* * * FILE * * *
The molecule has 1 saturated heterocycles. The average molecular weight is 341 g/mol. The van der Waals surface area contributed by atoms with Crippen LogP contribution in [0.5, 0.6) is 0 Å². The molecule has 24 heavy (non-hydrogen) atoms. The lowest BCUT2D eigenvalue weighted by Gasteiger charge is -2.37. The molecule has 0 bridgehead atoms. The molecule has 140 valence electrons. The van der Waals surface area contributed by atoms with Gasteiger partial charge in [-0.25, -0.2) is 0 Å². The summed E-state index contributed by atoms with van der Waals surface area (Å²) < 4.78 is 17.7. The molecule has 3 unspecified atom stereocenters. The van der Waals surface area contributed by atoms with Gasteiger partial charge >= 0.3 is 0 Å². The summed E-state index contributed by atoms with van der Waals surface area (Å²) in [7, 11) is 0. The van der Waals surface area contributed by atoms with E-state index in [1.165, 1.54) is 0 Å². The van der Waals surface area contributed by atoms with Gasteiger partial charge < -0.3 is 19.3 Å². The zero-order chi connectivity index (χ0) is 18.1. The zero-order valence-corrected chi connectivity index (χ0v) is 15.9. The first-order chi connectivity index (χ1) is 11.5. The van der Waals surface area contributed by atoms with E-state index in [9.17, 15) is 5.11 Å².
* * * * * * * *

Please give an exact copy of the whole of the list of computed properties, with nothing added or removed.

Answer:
The molecule has 1 saturated heterocycles. The average molecular weight is 341 g/mol. The van der Waals surface area contributed by atoms with Crippen LogP contribution in [0.5, 0.6) is 0 Å². The molecule has 24 heavy (non-hydrogen) atoms. The lowest BCUT2D eigenvalue weighted by Gasteiger charge is -2.37. The molecule has 0 bridgehead atoms. The molecule has 140 valence electrons. The van der Waals surface area contributed by atoms with Gasteiger partial charge in [-0.25, -0.2) is 0 Å². The summed E-state index contributed by atoms with van der Waals surface area (Å²) < 4.78 is 17.7. The molecule has 3 unspecified atom stereocenters. The van der Waals surface area contributed by atoms with Gasteiger partial charge >= 0.3 is 0 Å². The summed E-state index contributed by atoms with van der Waals surface area (Å²) in [7, 11) is 0. The van der Waals surface area contributed by atoms with E-state index in [1.165, 1.54) is 0 Å². The van der Waals surface area contributed by atoms with Gasteiger partial charge < -0.3 is 19.3 Å². The zero-order chi connectivity index (χ0) is 18.1. The zero-order valence-corrected chi connectivity index (χ0v) is 15.9. The first-order chi connectivity index (χ1) is 11.5. The van der Waals surface area contributed by atoms with E-state index in [9.17, 15) is 5.11 Å².